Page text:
With a population of approximately 23 million people and a location that is in close proximity to China, epidemiologists expected that Taiwan would be the next epicenter of the COVID-19 pandemic. After having 668 reported cases of SARS (Severe Acute Respiratory Syndrome) in 2003, Taiwan was well equipped to contain and slow the spread of the COVID-19 virus.
5 Things About COVID-19 in Taiwan
Although Taiwan is close to China and has a population of nearly 23 million, it has done remarkably well in its response to COVID-19. As of July 30, 2020, there have been 467 positive cases and just seven deaths reported. This translates to 20 cases of COVID-19 per one million people living in Taiwan.
In an effort to help citizens locate where they can purchase masks, more than 1,000 Taiwanese software developers created applications to help citizens understand where masks were available. In early March there were “59 map systems, 21 line applications, three chatbots, 23 mask sales location search systems, 22 apps, five audio systems, two information-sharing systems and one online mask reservation system.”
Wearing a mask in public to prevent the spread of COVID-19 was an early practice in countries like Taiwan. Prior to the rise of the pandemic, Taiwanese manufacturers were producing 1.88 million to 2.44 million face masks per day. In an effort to ensure masks were available to those who needed them, the Government of Taiwan banned the export of masks on January 24, 2020.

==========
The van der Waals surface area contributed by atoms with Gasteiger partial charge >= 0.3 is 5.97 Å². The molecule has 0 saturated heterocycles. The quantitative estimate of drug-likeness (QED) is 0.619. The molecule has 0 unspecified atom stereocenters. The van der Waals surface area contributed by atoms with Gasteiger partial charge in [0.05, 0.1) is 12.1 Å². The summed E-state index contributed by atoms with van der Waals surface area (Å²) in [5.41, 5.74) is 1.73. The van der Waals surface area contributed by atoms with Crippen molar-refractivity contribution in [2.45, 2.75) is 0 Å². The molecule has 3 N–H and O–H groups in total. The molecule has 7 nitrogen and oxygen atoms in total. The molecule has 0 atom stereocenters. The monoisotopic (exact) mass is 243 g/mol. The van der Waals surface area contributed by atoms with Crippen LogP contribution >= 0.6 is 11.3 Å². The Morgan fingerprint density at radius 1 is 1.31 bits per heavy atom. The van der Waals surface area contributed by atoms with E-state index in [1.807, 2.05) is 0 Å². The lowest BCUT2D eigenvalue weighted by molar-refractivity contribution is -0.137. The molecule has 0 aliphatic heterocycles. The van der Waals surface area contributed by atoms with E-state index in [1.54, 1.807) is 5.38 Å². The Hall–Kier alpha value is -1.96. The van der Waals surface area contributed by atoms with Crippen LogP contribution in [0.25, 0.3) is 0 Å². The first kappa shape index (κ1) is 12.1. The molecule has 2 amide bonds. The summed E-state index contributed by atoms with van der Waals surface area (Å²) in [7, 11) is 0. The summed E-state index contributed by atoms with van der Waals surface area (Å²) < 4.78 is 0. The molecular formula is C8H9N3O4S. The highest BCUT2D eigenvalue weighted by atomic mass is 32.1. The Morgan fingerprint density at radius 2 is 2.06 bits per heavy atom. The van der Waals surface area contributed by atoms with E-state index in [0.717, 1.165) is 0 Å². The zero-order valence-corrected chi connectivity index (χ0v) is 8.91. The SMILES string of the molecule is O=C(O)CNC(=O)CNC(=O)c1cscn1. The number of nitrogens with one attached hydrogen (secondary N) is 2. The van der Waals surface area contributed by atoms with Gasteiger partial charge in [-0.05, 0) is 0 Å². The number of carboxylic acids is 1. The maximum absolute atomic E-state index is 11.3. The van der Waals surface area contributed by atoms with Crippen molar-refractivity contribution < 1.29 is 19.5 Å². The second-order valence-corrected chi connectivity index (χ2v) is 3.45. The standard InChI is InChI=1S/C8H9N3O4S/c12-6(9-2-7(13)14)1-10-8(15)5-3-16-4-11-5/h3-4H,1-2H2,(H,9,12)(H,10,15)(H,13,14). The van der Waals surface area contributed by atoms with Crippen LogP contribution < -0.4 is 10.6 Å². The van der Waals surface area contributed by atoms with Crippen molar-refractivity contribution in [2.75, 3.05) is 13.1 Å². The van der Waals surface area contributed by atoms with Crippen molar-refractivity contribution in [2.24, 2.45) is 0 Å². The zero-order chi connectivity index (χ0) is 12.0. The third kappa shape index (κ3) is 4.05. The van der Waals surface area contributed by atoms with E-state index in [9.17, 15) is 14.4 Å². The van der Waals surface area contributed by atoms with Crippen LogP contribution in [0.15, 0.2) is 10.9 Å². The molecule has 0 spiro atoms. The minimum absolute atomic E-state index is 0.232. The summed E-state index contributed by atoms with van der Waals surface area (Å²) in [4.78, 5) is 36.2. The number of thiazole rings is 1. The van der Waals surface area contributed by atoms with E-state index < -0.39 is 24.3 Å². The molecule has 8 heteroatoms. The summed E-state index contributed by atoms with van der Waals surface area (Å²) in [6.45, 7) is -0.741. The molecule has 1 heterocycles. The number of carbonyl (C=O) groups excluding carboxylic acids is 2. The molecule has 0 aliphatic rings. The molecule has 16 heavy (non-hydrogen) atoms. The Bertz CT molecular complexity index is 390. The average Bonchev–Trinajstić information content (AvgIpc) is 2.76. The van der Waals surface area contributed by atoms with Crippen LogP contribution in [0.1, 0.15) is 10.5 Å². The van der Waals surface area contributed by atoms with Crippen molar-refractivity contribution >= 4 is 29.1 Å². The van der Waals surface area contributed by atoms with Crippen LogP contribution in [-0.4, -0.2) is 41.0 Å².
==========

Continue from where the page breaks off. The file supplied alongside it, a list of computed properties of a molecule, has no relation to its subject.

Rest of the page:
During the 2003 SARS outbreak, Taiwan had a robust contact tracing and quarantine system, border and travel regulations, a SARS advisory committee and training on infection control. Although these efforts were initially effective, Taiwan ultimately reported 668 probable cases of SARS. As a result of the severity of the SARS outbreak in the country, Taiwan stepped in quickly with stricter policies to slow the spread of COVID-19 by hosting virtual lectures about COVID-19, implementing travel restrictions, prohibiting large events and quarantine and isolation measures.
Because Taiwan has been able to successfully control the spread of the COVID-19 pandemic, many aspects of daily life have resumed. After approximately three consecutive weeks of no community spread, the Taiwanese Baseball League became the first in the world to allow spectators and fans back into games. On May 8, 2020, the professional baseball league allowed 1,000 fans into their scheduled games to spectate.
As a result of its swift and effective response to COVID-19, Taiwan has been able to return to a semblance of normalcy. Taiwan’s success stems from the government’s quick action, technological assistance as well as hard lessons learned from the SARS pandemic. In light of all the above, it comes as no surprise that Taiwan’s response to COVID-19 ranks as one of the world’s best.
– Maddi Miller